Ryan Zimmerman's 30-game hitting streak counts as one of the few-and-far-between bright spots in what otherwise has been the latest Nationals Disaster of a season for the capital's last-place baseball team.
It's not just that the Washington Nationals are losing _ it's how they're losing, blowing leads game after game. And it's not just that they're not drawing fans to the ballpark or the TV _ it's how few they're drawing, game after game.
Washington entered Friday's game against the World Series champion Philadelphia Phillies at 11-21, the worst record in the majors, despite coming off a .500 road trip.
"The way I put it is: If you want people in the stands, you've got to win," said Zimmerman, whose streak ended Wednesday at San Francisco. "You win, people come watch. I think that's the way it is in any city."
Heading into the 11-game homestand that began Friday, the average attendance in Year 2 at Nationals Park has been below 20,000; only the Pirates and Athletics bring in fewer fans. Last season, Washington averaged 29,005.
Team president Stan Kasten won't discuss details of season-ticket sales, acknowledging only that they decreased. He is fond of saying that a team gets the attendance it deserves.
Asked whether baseball is concerned, MLB chief operating officer Bob DuPuy wrote in an e-mail: "The Nationals had a difficult year on the field last year and got off to a tough start. The team has good young talent and everyone in baseball is convinced that as the product on the field improves, given the wonderful ballpark, fans will come out."
Not many people are watching from the comfort of the couch, either. According to The Nielsen Company, the Nationals are averaging 11,000 households for local telecasts and a rating of 0.48 _ meaning less than half of one percent of area homes with TVs tune in.
At least that represents an uptick from the 8,000 households for 2008, numbers that, at the time, DuPuy called disappointing.
Put in a baseball-wide context, the numbers look worse _ and, combined with the attendance figures, might raise questions about the popularity of baseball in a city that was without a team for more than three decades.
According to Nielsen, local telecasts of Nationals and Orioles games average a 0.57 rating in Washington _ more than 80 percent lower than the average across major league U.S. markets for local TV baseball coverage.
To DuPuy's point, the Nationals opened 0-7, equaling the worst start in the history of the Expos-Nationals franchise and baseball's longest losing streak to open a season since 2003.
"Fans kind of got down on us early," said Adam Dunn, the cleanup hitter whose production is one of the positives so far.
Missteps in 2009, some the team's fault, some not:
_ GM Jim Bowden resigned during spring training and team employee Jose Rijo was fired, shortly after the revelation that a Dominican prospect the Nationals signed for more than $1 million had lied about his age and name.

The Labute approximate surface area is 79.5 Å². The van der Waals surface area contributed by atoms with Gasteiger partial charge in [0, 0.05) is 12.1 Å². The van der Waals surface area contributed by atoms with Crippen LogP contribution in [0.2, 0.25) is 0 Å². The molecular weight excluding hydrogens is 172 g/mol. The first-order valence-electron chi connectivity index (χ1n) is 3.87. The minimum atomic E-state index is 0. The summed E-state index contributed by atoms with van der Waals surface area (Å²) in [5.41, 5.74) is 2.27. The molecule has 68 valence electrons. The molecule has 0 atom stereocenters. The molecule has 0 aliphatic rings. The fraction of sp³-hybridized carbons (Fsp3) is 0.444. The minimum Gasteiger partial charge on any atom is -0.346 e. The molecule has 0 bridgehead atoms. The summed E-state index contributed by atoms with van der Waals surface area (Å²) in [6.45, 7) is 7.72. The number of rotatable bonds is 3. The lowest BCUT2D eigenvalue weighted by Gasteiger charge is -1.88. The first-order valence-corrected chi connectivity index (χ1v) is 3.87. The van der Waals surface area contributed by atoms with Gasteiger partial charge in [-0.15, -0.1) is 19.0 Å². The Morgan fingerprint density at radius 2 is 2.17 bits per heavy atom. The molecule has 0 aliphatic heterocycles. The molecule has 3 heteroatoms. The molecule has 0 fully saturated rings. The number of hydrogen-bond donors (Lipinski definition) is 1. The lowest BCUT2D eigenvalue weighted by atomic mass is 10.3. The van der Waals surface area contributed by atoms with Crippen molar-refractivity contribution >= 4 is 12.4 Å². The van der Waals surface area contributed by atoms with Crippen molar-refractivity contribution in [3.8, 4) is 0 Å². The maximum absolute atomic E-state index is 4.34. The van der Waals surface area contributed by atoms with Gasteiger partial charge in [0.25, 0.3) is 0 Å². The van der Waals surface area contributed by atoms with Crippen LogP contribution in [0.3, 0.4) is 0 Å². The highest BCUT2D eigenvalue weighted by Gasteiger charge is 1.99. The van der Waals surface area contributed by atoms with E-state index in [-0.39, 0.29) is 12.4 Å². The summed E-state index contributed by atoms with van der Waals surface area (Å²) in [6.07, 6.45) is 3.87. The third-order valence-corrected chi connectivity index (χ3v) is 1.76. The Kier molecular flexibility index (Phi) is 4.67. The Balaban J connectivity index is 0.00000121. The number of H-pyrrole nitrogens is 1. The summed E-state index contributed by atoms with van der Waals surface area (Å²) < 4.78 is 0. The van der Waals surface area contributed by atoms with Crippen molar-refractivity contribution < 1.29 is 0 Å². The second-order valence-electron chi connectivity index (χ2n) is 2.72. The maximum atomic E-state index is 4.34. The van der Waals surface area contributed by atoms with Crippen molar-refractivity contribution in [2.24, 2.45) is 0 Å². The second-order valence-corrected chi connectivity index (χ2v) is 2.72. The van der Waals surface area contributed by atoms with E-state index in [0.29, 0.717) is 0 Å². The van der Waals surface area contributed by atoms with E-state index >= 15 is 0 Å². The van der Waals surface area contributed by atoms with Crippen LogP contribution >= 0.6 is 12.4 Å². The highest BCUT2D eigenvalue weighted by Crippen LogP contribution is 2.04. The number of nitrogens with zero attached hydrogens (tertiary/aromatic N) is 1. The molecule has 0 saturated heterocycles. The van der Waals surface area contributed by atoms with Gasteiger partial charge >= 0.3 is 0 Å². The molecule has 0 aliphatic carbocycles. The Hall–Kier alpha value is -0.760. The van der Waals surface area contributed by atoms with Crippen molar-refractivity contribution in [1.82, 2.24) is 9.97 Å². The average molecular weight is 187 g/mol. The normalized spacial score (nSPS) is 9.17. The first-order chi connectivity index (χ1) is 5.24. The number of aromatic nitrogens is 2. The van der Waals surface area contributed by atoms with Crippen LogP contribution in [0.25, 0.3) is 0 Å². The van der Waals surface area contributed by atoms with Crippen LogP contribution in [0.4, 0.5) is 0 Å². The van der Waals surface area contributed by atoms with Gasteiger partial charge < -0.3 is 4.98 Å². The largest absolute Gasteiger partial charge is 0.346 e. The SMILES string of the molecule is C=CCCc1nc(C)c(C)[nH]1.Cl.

_ The "Natinals" game, when Zimmerman and Dunn wore jerseys that had the team's name misspelled;
_ The "Elijah Dukes Little League Episode," when the outfielder was scratched from the lineup and fined $500 for showing up late after making a paid appearance for a Virginia kids league. Dukes' replacement in center field, Roger Bernadina, broke his ankle making a catch that day.
_ Zimmerman and Dunn are two of the four players pictured on the team's 2009 media guide. The others? Pitcher Scott Olsen, who is 1-3 with a 7.00 ERA, and outfielder Lastings Milledge, who lasted a week before being demoted to the minors (then broke a finger trying to bunt at Triple-A Syracuse and needed surgery).
_ A third of major league teams declined in value over the past year, according to the annual estimates by Forbes magazine released in April, and the Nationals took the biggest hit, dropping 12 percent to $406 million.
The wins and losses could amount to one explanation for why fans are not buying tickets (the economic downturn and a rash of rainy weather are others). The Nationals were a majors-worst 59-102 last season.
Washington's 5.46 ERA ranked last in the NL through Thursday, as did its .973 fielding percentage and 34 errors. The bullpen blew 10 of its first 16 save opportunities, and nothing has helped, from shifting roles to shuttling pitchers to and from the minors.
"We have tried just about every one of those guys," manager Manny Acta said.
At least the offense is much improved, ranking in the NL's top five in runs and homers, with Dunn and Zimmerman leading the way. During his streak, Zimmerman hit .382, with 11 doubles, eight homers and 26 RBIs.
Looking for more signs of hope? A pair of 22-year-old starters, Shairon Martis (5-0, 4.10 ERA) and Jordan Zimmermann (2-1, 5.90), accounted for seven of the club's first 11 victories.
Those are the sort of players Zimmerman probably had in mind when he spoke Friday about the increased media coverage his streak generated.
"Any time the team with the worst record is the lead on 'SportsCenter' every night, it's kind of fun, not only for me, but for the rest of these young guys," Zimmerman said. "It gives us some motivation, and what it could be like hopefully in the future when all of us mature together and we're that team every year that is in the playoff race."
AP Sports Writer Greg Beacham in San Francisco contributed to this report.
(This version CORRECTS SUBS 21st graf, 'Washington's 5.46 ERA ...' to DELETE incorrect reference to Washington's pitchers having NL's most walks.)